The big story in Baltimore lately has been about a situation between a former boyfriend and girlfriend. But the story's not about teenagers. The "boyfriend" and "girlfriend" are in their 50s. She's the mayor; he's a big-time developer.
A few years ago, Baltimore had a police commissioner, Kevin P. Clark, who got into an argument with the woman he lived with. Their dispute made the news. She said she was Mr. Clark's wife. He said she was his fianc?e, whom he has been dating for 14 years. The dating had produced a 4-year-old son.
At about the same time, Baltimore had a schools CEO, Carmen Russo, who often flew off on weekends to spend time with her boyfriend, who lived in Florida.
Mayor Michael Bloomberg of New York, an older, dignified man, has a girlfriend - an older, dignified woman, Diana Taylor, who is a member of the board of Citigroup and a former head of New York state's Banking Department. She is referred to by New York's Daily News as the mayor's "gal-pal." Even The Daily News thinks "girlfriend" is not quite right.
Language is sometimes slow to catch up with changes in culture. We refer to people in midlife as boyfriend or girlfriend. They say they're "dating," when we know they're not just going to the movies. She says she's his fianc?e when she knows there's no wedding in the offing. Language lag can cause big problems. The old words say one thing when something quite different is the truth.
So what should Baltimore Mayor Sheila Dixon be called? What should developer Ronald Lipscomb be called? Once upon a time, they might have been called lovers. But most Americans are too shy to use that word. It implies that the relationship is illicit. It blares out the sexual side of the relationship. Even if everyone knows the lovers do, in fact, make love, the lovers don't want to be known by that word.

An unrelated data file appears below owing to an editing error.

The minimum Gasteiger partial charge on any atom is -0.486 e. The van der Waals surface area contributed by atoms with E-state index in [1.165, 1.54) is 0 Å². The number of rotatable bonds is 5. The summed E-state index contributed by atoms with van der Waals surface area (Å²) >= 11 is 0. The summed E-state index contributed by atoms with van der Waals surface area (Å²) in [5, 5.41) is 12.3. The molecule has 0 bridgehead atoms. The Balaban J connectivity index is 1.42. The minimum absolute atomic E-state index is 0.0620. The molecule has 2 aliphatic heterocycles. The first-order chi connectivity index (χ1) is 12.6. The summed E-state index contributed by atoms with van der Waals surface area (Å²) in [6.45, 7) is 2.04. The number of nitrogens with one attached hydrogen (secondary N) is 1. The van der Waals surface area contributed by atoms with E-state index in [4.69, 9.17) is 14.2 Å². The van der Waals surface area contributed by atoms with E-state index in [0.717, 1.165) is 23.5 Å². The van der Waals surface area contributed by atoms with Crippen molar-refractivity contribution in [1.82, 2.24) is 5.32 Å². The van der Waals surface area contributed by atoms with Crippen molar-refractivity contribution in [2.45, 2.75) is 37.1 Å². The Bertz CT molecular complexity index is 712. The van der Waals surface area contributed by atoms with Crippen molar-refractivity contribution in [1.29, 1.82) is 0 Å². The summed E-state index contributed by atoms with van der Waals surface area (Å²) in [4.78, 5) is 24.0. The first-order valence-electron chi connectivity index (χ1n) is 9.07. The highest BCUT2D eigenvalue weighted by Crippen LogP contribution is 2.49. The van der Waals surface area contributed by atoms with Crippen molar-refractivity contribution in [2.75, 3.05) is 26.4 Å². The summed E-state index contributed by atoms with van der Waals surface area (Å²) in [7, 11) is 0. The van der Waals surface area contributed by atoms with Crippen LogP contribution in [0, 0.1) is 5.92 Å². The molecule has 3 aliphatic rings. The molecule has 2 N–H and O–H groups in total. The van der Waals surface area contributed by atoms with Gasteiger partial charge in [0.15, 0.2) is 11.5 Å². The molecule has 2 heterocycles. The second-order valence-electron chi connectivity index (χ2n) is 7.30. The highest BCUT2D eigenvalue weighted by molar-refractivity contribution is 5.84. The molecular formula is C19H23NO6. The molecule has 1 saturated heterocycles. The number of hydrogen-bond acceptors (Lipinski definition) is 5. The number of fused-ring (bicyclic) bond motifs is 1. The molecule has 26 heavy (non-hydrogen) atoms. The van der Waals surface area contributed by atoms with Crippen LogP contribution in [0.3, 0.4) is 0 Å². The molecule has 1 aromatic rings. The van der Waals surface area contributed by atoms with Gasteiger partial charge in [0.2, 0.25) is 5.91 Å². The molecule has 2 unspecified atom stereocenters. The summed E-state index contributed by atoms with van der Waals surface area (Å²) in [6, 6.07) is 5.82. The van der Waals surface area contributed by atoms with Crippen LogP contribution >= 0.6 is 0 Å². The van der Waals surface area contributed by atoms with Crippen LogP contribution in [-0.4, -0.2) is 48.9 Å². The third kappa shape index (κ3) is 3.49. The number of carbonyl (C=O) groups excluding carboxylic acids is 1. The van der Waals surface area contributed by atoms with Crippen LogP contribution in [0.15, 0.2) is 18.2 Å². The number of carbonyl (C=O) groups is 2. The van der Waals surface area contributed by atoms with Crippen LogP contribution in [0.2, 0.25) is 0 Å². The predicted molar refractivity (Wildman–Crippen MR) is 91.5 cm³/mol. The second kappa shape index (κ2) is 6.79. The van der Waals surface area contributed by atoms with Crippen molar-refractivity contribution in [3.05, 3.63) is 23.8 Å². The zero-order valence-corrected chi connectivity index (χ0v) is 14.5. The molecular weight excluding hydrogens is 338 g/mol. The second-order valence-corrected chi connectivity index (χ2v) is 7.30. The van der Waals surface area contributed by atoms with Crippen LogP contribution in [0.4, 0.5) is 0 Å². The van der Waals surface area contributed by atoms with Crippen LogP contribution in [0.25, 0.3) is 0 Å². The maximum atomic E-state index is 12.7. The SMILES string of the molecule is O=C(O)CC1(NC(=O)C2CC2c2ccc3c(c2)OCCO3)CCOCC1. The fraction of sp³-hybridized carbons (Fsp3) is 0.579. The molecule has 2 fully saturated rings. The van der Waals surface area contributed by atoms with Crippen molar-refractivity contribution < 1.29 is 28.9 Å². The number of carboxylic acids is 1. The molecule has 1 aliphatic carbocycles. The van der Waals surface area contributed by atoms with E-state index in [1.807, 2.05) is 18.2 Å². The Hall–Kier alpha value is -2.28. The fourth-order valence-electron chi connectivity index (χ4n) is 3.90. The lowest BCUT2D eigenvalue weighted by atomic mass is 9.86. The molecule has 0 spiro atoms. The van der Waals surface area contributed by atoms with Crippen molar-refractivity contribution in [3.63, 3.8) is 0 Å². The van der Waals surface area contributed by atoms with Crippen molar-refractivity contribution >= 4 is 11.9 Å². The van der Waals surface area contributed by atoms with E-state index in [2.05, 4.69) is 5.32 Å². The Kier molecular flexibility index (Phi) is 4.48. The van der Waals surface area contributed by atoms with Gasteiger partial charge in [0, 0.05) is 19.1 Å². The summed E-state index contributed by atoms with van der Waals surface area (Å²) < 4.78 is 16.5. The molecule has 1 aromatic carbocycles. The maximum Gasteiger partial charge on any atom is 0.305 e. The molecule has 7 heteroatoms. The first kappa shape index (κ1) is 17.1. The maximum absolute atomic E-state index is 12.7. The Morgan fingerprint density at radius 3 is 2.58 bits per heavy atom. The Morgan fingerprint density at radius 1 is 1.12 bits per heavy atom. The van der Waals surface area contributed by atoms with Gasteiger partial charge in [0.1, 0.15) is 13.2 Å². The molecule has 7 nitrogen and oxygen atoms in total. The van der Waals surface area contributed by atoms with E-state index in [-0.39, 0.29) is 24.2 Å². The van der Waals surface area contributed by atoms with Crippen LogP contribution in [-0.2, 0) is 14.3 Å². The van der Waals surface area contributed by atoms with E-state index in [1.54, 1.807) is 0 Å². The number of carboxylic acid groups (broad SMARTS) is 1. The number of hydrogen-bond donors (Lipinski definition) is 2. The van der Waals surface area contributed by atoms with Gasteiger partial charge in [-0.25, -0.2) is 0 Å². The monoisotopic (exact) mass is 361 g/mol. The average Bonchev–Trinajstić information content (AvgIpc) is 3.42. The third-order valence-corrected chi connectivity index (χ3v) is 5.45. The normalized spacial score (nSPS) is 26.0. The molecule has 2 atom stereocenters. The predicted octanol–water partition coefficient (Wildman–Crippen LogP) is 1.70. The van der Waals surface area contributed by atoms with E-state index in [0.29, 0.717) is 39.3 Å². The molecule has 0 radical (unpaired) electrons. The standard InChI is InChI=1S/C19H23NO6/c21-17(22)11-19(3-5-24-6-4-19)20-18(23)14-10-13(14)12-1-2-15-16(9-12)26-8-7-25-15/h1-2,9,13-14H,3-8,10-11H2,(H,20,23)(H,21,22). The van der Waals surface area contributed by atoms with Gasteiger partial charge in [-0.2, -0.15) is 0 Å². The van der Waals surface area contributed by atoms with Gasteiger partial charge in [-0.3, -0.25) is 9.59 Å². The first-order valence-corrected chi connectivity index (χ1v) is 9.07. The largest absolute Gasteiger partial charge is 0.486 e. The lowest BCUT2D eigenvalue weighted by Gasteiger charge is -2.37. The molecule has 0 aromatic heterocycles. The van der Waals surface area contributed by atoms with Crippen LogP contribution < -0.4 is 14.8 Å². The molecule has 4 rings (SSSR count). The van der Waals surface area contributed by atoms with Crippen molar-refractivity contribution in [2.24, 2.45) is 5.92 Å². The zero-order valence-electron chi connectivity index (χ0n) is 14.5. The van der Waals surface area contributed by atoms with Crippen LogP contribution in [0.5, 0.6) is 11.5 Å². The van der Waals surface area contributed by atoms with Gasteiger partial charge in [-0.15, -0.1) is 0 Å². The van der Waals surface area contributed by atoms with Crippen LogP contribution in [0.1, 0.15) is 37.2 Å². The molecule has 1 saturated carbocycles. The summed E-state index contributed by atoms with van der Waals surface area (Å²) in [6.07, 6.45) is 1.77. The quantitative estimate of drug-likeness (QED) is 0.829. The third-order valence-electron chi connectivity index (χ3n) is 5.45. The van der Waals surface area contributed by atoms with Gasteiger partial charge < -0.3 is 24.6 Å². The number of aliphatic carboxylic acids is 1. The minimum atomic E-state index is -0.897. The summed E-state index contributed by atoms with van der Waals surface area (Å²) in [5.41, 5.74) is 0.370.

If such a relationship produces a child, surely "wife" and "husband" are not inappropriate. But that gives legal sanction to a relationship that doesn't have it.
Sometimes the word "companion" is used. But what lover would be happy being referred to as a companion? Companions may spend a lot of time in each other's company, but companionship doesn't exactly imply passion.
Gays and lesbians used to refer to their lovers as companions. Now the word "partner" is in vogue. That's a more accurate term than boyfriend or girlfriend. Still, it suggests a business relationship and, all in all, does not convey any more warmth than companion.
If a couple were to have problems and go for counseling, the professional they see might talk about each of them as a "significant other." But that six-syllable term is a real clunker. It's not the answer to the what-to-call-it problem. In its favor, though, it must be said that "significant other" is not age-related, nor is it in any way judgmental.
And it does point to a really viable solution. Suppose the starch and the harsh consonants were squeezed out of "significant other." We'd be left with "signo." Just two strong syllables! It's quick. It ends in a juicy vowel. It's suitable for all ages. It's got the excitement of signet and the weight of significant. Signo might be the right word.
Mayor Dixon could say her former signo took her on trips and showered her with tokens of affection. And no signo would have to refer to the mayor of Baltimore as a former girlfriend.
Paul Marx, the author of "Jim Rouse: Capitalist/Idealist," lives in Towson. His e-mail is firstname.lastname@example.org. Jeannette Marx is a psychiatric nurse.